“As long as I’m president, no one will lay a hand on your Medicare benefits,” President Donald Trump told the seniors at The Sharon L. Morse Performing Arts Center. He was celebrating the October, 2019 signing of his executive order to allegedly “protect and improve” the program.
Most of the audience clapped, but some had fallen asleep, and they were wiser for it.
Since he sauntered down the steps of Trump Castle to announce his candidacy, the President has promised not to touch our Medicare and Social Security, and he almost managed to keep this pledge for the first three years of his reign. October marked the end of that promise, and probably the beginning of the end for Medicare for Seniors.
Here’s a chart that shows Paul Ryan’s three main goals that Republicans need to accomplish to lead to the destruction of Medicare – outlined while he was Speaker of the House:
Trump’s executive order manages to fulfill two of Ryan’s three ways to “fix” Medicare:
- Higher premiums for seniors – The current mandatory $271 a month ($3,252 a year) Medicare A & B premium per couple will increase 6.43% next year, while the Social Security COLA increase will be 1.6%. Medicare premiums currently eat up an average of about 10% of Social Security benefits, but rates of 20% or more are expected as the government initiates the Trump doctrine.
- Increased profits for insurers – The establishment effort to end Medicare began in earnest with the Balanced Budget Act of 1997 This Bill Clinton fiasco allowed insurance companies to compete with Medicare by selling Medicare Advantage (MA) plans. These were government-subsidized private policies with HMOs and other cost-cutting features. Since 1997, Republican and Democrat government trustees have reduced traditional Medicare benefits and drastically hiked premiums – all in an effort to end the public Medicare program and replace it with MA.
As a result of intentional policies to privatize senior healthcare, the growth of Medicare Advantage plans has continued – with more than one in three retirees now enrolled:
Trump’s executive order will make traditional Medicare far more expensive than today, and since beneficiaries pay a portion of the cost, senior couples will get hit with premiums projected to reach as much as $6,000 to $7,000 annually.
The President will accomplish this with his mandate that the secretary of Health and Human Services examine raising traditional Medicare reimbursements to “more closely reflect the prices paid for services in [Medicare Advantage] and the commercial insurance market.”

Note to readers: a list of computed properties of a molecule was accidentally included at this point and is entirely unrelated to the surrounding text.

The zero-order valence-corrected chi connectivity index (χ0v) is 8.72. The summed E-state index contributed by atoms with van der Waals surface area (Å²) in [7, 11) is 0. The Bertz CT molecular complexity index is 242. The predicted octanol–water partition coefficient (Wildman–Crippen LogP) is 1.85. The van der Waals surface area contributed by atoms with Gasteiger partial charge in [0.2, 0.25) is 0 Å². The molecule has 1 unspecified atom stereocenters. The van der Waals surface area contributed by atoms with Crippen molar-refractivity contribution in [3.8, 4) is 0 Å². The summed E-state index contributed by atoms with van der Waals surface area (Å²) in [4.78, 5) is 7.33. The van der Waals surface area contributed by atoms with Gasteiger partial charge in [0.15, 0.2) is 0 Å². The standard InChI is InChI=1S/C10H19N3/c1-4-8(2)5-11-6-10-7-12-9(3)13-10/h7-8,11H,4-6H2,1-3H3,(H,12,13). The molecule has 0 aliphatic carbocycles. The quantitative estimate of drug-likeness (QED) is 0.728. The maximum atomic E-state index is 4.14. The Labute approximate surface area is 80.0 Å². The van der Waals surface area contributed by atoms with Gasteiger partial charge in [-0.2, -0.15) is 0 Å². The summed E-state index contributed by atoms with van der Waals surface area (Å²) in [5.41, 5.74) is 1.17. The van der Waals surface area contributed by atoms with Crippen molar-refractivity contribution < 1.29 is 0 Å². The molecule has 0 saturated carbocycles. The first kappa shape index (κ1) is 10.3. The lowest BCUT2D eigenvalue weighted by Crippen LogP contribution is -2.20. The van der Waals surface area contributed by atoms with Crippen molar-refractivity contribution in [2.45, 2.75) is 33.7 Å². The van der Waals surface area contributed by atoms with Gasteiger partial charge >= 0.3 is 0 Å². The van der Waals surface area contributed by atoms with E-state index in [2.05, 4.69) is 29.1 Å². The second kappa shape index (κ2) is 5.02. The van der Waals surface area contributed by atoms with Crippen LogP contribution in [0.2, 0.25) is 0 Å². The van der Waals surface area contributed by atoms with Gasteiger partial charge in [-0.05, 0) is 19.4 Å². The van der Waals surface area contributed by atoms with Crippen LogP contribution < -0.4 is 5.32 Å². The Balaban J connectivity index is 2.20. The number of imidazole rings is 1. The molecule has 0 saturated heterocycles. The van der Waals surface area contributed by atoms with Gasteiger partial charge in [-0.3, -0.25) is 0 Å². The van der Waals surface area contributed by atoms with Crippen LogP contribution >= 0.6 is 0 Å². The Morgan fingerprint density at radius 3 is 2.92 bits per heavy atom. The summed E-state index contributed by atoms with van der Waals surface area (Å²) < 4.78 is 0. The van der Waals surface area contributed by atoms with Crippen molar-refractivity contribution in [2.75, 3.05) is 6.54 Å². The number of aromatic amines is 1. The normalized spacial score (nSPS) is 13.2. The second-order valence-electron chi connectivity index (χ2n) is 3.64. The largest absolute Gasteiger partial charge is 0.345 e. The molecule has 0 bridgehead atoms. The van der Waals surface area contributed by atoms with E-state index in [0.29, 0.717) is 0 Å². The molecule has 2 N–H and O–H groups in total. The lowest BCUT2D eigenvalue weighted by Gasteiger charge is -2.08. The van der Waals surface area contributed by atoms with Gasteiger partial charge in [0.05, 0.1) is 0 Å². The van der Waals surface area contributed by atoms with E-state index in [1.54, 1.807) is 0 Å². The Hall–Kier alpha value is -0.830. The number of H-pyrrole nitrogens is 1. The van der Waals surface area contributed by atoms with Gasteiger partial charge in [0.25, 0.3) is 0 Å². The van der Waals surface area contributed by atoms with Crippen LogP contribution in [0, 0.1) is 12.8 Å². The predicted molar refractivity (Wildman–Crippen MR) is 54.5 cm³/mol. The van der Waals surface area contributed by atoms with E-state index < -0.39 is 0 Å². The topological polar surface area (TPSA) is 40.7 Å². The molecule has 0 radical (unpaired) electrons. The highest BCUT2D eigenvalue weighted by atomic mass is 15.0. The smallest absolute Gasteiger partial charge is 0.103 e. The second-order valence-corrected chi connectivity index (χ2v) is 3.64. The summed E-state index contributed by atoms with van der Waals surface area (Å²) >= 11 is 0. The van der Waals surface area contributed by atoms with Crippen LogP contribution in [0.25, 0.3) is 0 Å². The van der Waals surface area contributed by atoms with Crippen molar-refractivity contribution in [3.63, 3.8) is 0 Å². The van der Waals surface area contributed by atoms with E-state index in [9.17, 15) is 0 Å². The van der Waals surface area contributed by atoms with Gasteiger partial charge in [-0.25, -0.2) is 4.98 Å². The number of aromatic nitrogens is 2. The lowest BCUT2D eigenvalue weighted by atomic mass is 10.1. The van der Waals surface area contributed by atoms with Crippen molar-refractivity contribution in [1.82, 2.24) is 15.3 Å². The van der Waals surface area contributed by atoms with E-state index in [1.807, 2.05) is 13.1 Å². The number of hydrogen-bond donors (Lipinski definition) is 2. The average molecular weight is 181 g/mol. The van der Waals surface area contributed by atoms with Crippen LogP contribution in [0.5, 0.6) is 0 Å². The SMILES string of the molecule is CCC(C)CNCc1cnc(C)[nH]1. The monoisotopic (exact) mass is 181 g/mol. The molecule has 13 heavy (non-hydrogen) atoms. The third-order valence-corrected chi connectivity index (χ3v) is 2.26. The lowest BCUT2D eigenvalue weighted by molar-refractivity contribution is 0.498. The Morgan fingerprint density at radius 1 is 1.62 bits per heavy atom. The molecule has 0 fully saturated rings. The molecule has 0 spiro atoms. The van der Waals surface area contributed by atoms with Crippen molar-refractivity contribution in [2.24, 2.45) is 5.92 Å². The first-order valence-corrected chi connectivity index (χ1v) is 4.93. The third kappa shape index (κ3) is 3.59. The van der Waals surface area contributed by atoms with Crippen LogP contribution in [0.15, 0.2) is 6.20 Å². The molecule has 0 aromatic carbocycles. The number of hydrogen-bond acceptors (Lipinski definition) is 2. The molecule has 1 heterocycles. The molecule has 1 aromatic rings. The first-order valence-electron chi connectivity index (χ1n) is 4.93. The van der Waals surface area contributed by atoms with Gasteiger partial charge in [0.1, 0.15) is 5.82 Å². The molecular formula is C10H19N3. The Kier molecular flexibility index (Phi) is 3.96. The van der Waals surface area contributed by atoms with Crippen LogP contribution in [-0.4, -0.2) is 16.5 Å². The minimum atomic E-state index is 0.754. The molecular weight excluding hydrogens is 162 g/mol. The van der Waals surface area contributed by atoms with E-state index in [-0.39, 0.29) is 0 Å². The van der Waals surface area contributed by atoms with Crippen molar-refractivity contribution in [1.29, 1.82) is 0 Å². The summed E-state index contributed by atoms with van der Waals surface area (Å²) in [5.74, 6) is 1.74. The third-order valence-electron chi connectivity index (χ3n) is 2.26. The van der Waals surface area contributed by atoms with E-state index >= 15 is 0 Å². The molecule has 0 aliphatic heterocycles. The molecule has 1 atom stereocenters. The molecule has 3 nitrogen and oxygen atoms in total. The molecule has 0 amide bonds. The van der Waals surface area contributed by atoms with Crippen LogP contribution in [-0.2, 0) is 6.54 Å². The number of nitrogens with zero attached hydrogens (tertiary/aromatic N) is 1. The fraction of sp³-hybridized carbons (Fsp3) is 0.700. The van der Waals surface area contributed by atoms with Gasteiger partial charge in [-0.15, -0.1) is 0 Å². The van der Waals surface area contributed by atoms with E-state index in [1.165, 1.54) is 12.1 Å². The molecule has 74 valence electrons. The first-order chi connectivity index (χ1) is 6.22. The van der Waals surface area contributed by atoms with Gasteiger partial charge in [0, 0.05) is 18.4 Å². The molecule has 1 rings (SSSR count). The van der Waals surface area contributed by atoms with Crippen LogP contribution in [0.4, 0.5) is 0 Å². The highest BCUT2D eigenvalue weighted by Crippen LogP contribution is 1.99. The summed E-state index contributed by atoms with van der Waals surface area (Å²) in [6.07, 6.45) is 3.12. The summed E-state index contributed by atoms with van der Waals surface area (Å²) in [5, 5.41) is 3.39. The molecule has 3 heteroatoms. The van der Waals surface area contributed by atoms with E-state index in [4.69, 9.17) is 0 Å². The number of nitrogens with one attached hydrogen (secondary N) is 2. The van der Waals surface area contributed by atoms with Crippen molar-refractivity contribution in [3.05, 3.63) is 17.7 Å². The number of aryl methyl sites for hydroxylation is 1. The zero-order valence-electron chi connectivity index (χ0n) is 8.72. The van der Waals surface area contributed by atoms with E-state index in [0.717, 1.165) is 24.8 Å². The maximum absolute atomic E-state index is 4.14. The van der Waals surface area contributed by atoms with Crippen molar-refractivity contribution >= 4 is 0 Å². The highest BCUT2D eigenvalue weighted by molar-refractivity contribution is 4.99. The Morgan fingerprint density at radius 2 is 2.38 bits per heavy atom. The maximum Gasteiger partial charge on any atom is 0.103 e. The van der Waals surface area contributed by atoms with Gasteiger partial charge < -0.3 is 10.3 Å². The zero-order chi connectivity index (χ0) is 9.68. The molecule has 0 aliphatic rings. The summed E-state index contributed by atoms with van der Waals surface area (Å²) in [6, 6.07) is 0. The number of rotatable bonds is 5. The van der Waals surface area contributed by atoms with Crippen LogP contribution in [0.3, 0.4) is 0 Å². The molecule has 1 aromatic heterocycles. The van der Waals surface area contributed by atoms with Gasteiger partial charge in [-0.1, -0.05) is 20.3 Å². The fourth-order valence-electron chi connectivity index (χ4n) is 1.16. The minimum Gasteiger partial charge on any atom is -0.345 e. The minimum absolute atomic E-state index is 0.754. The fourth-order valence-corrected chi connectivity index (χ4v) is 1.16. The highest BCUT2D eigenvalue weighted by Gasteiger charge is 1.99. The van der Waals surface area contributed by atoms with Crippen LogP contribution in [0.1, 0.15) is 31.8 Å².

Currently, traditional Medicare negotiates prices to lower them on behalf of seniors. Payments to hospitals and doctors are often half or even a third paid by for-profit healthcare plans. It’s no secret that the medical profession and investors hate Medicare, because it cuts into their huge profits.
By removing Medicare’s ability to negotiate, doctors and hospitals will be able to double or triple prices., leading to double or triple premiums for seniors.
And the more traditional Medicare spends, the higher the reimbursement to Medicare Advantage insurers, since the two are tied together by what is spent on the public program.
So, it’s no secret that insurance companies, hospitals, doctors and Wall Street are in love with Trump’s plan, which will allow even more profits to all.
Why is Trump doing this to seniors?
Republicans like Trump and Ryan consider Medicare “socialism” – simply because it serves the public without giving money to investors. They want a “capitalist” Medicare that allows as much profit as possible for the industry.
Since we pay doctors and hospitals much more than they collect in other countries, Medicare negotiations have kept the costs for 60 million seniors more reasonable. Instead of ending price-cutting in traditional Medicare, we should extend this policy to all healthcare programs.
While there are flaws in the Medicare for All advocated by progressives, the most required feature – besides increasing benefits – is that it would reduce reimbursements to current Medicare levels, or just the opposite of the Trump doctrine.
How important is the existence of Medicare and its regulated low premiums and negotiated healthcare costs?
Medicare today is the only healthcare plan available under law for the vast majority of seniors. You can’t buy any of the plans your children and grandchildren purchase. You are automatically enrolled and even the Affordable Care Act excludes someone older than 65.